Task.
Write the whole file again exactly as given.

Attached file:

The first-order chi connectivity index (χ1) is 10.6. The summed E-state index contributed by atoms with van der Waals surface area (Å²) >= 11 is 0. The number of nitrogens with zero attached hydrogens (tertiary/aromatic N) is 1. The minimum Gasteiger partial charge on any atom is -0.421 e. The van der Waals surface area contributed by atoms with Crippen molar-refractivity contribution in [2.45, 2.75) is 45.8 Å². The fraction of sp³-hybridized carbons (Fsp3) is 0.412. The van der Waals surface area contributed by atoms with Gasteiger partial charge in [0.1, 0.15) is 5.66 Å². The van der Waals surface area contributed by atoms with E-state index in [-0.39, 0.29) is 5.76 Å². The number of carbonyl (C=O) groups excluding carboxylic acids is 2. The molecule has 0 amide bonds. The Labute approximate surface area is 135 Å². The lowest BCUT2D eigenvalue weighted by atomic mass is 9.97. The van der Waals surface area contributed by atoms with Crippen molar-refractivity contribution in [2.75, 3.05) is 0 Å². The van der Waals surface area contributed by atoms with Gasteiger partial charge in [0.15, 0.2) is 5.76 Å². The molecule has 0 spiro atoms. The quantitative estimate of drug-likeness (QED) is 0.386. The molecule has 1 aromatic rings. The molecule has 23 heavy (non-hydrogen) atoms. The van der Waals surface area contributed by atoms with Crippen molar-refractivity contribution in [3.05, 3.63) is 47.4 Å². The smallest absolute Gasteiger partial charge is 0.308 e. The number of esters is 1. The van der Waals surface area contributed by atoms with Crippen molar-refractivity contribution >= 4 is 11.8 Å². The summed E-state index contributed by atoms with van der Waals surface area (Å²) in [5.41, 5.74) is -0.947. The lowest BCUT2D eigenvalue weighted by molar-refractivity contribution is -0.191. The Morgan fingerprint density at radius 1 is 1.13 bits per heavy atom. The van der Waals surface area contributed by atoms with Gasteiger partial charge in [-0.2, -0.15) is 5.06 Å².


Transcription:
The first-order chi connectivity index (χ1) is 10.6. The summed E-state index contributed by atoms with van der Waals surface area (Å²) >= 11 is 0. The number of nitrogens with zero attached hydrogens (tertiary/aromatic N) is 1. The minimum Gasteiger partial charge on any atom is -0.421 e. The van der Waals surface area contributed by atoms with Crippen molar-refractivity contribution in [2.45, 2.75) is 45.8 Å². The fraction of sp³-hybridized carbons (Fsp3) is 0.412. The van der Waals surface area contributed by atoms with Gasteiger partial charge in [0.1, 0.15) is 5.66 Å². The van der Waals surface area contributed by atoms with E-state index in [-0.39, 0.29) is 5.76 Å². The number of carbonyl (C=O) groups excluding carboxylic acids is 2. The molecule has 0 amide bonds. The Labute approximate surface area is 135 Å². The lowest BCUT2D eigenvalue weighted by atomic mass is 9.97. The van der Waals surface area contributed by atoms with Crippen molar-refractivity contribution in [2.75, 3.05) is 0 Å². The van der Waals surface area contributed by atoms with Gasteiger partial charge in [0.15, 0.2) is 5.76 Å². The molecule has 0 spiro atoms. The quantitative estimate of drug-likeness (QED) is 0.386. The molecule has 1 aromatic rings. The molecule has 23 heavy (non-hydrogen) atoms. The van der Waals surface area contributed by atoms with Crippen molar-refractivity contribution in [3.05, 3.63) is 47.4 Å². The smallest absolute Gasteiger partial charge is 0.308 e. The number of esters is 1. The van der Waals surface area contributed by atoms with Crippen molar-refractivity contribution >= 4 is 11.8 Å². The summed E-state index contributed by atoms with van der Waals surface area (Å²) in [5.41, 5.74) is -0.947. The lowest BCUT2D eigenvalue weighted by molar-refractivity contribution is -0.191. The Morgan fingerprint density at radius 1 is 1.13 bits per heavy atom. The van der Waals surface area contributed by atoms with Gasteiger partial charge in [-0.2, -0.15) is 5.06 Å².